Germanium Samples

High Purity Ge Metal Samples
CAS 7440-56-4

Product Product Code Order or Specifications
(2N) 99% Germanium Samples GE-M-02-SAMP Contact American Elements
(3N) 99.9% Germanium Samples GE-M-03-SAMP Contact American Elements
(4N) 99.99% Germanium Samples GE-M-04-SAMP Contact American Elements
(5N) 99.999% Germanium Samples GE-M-05-SAMP Contact American Elements

Formula CAS No. PubChem SID PubChem CID MDL No. EC No Beilstein
Re. No.
Ge 7440-56-4 24855958 6326954 MFCD00085310 231-164-3 N/A [Ge] InChI=1S/Ge GNPVGFCGXDBREM-UHFFFAOYSA-N

PROPERTIES Mol. Wt. Appearance Density Tensile Strength Melting Point Boiling Point Thermal Conductivity Electrical Resistivity Eletronegativity Specific Heat Heat of Vaporization Heat of Fusion MSDS
72.61 Black Lump 5.323 gm/cc N/A 937.4°C 2830°C 0.602 W/cm/K @ 302.93 K microhm-cm @ 20°C 1.8 Paulings 0.077 Cal/g/K @ 25°C 68 K-cal/gm atom at 2830°C 8.3 Cal/gm mole Safety Data Sheet

Germanium SampleGermanium samples are suitable for metallurgical analysis, chemical analysis, physical testing, mechanical testing, failure analysis, fire & flammability testing, contaminant identification and weatherization studies. Metallurgical testing is used to determine quality by analyzing the microstructure of a sample under a microscope. American Elements specializes in producing irregular shaped Germanium Samples with the highest possible density and smallest possible average grain sizes for use in Chemical Vapor Deposition (CVD) and Physical Vapor Deposition (PVD) processes including Thermal and Electron Beam (E-Beam) Evaporation, Low Temperature Organic Evaporation, Atomic Layer Deposition (ALD), Metallic-Organic and Chemical Vapor Deposition (MOCVD). Germanium samples are available in dimensions appropriate for numerous testing procedures. Materials are produced using crystallization, solid state and other ultra high purification processes such as sublimation. Germanium samples are suitable for metallurgical analysis, chemical analysis, physical testing, mechanical testing, failure analysis, fire & flammability testing, contaminant identification and weatherization studies. Metallurgical testing is used to determine quality by analyzing the microstructure of a sample under a microscope. American Elements specializes in producing custom compositions for commercial and research applications and for new proprietary technologies. American Elements also casts any of the rare earth metals and most other advanced materials into rod, bar or plate form, as well as other machined shapes and through other processes such as nanoparticles (See also application discussion at Nanotechnology Information and at Quantum Dots) and in the form of solutions and organometallics. See research below. We also produce Germanium as rod, ingot, powder, pellets, disc, granules, wire, and in compound forms, such as oxide. Other shapes are available by request. A wide variety of American Elements products are available in sample form for materials and metallurgical testing procedures. Germanium samples vary in size and thickness.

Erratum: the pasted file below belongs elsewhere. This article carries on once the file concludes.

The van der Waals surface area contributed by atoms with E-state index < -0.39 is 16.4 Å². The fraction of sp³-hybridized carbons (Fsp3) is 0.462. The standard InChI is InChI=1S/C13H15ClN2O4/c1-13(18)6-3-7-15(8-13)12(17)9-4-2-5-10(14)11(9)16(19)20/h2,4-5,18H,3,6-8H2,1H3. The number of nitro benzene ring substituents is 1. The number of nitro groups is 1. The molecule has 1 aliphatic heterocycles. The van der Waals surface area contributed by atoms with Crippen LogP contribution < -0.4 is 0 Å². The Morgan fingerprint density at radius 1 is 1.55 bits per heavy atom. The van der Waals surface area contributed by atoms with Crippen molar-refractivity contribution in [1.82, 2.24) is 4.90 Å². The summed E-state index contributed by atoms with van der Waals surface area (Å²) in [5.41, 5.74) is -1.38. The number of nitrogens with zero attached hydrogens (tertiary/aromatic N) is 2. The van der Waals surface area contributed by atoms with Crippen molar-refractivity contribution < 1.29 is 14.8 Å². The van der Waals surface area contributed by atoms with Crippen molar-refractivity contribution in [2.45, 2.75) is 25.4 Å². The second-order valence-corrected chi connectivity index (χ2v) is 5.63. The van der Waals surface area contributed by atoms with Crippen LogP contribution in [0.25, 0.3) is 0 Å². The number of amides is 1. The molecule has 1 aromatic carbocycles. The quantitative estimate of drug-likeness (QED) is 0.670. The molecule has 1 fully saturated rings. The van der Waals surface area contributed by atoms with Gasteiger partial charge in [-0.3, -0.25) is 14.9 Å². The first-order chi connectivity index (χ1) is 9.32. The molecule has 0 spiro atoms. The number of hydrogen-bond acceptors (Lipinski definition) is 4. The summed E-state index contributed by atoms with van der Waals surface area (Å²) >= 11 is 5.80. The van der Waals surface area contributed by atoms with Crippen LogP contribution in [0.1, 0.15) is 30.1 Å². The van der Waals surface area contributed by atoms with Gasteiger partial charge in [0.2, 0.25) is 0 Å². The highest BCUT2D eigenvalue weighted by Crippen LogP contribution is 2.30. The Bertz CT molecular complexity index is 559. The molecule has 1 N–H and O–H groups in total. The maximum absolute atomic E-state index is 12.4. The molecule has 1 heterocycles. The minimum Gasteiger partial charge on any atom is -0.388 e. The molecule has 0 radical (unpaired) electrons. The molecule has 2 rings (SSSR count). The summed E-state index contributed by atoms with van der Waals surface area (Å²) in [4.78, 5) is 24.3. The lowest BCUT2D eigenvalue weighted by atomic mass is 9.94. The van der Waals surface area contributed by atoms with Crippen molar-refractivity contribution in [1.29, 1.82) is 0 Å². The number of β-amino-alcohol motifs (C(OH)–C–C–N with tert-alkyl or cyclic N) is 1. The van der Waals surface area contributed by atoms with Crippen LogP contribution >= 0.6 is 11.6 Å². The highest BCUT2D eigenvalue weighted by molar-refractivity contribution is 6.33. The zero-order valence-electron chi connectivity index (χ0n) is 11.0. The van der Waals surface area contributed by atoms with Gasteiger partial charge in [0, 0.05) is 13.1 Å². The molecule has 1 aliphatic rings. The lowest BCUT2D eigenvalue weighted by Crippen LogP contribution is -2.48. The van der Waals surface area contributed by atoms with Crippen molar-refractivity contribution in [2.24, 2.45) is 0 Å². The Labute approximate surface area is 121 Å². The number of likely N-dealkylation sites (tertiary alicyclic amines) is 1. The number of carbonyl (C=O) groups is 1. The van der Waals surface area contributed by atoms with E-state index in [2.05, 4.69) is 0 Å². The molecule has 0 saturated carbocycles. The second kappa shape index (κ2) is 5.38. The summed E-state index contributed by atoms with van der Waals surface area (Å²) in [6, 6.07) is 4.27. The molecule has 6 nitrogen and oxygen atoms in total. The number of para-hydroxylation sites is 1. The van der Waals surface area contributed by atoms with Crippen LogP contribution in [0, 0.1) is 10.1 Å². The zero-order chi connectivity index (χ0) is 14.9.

Germanium (Ge) atomic and molecular weight, atomic number and elemental symbolGermanium (atomic symbol: Ge, atomic number: 32) is a Block P, Group 14, Period 4 element with an atomic weight of 72.63. Germanium Bohr ModelThe number of electrons in each of germanium's shells is 2, 8, 18, 4 and its electron configuration is [Ar] 3d10 4s2 4p2. The germanium atom has a radius of 122.5 pm and a Van der Waals radius of 211 pm. Germanium was first discovered by Clemens Winkler in 1886. In its elemental form, germanium is a brittle grayish white semi-metallic element. Germanium is too reactive to be found naturally on Earth in its native state.High Purity (99.999%) Germanium (Ge) Metal It is commercially obtained from zinc ores and certain coals. It is also found in argyrodite and germanite. It is used extensively as a semiconductor in transitors, solar cells, and optical materials. Other applications include acting an alloying agent, as a phosphor in fluorescent lamps, and as a catalyst. The name Germanium originates from the Latin word "Germania" meaning "Germany," For more information on germanium, including properties, safety data, research, and American Elements' catalog of germanium products, visit the Germanium Information Center.